Analysts believe that European consumers will not be pleased by a European Union judge's decision to force Microsoft to sell a version of its Windows operating system without Windows Media Player.
Ovum analyst Philip Cannelley told International Herald Tribune: "Let's face it, consumers want to get everything they can in a software package for the least amount of money. I think it's really questionable whether retailers will even stock the stripped-down version. They might not see the demand."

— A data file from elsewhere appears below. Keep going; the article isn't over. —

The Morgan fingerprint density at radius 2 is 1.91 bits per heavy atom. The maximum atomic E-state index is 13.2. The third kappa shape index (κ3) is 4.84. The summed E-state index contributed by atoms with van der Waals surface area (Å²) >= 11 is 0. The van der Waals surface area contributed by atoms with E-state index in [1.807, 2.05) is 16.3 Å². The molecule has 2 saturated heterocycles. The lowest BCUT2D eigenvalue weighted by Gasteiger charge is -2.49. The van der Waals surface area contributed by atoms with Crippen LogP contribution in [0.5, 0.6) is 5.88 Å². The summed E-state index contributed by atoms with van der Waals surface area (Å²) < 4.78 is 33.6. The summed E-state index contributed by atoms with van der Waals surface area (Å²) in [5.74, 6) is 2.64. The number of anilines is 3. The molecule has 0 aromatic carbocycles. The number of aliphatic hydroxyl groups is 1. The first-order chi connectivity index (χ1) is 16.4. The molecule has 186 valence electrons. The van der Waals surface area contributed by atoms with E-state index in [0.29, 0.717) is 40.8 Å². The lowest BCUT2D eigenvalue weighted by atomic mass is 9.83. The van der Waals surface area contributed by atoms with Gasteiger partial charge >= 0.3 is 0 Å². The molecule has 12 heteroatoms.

According to the report, others think consumers who have been used to buying computers with the full operating system installed are unlikely to be happy to be forced to spend extra money on a media player.
There are also concerns that the version without the media player installed will cause problems for consumers. Microsoft has warned that a stripped-down version could lead to operating system breakdowns because certain aspects of the OS rely on Windows Media Player.
The company issued a statement saying: "We believe that the code removal remedy, obliging Microsoft to release a degraded version of the Windows operating system, will be harmful to consumers and competitors and undermines the technology integration that has been a backbone of the IT revolution over the past three decades."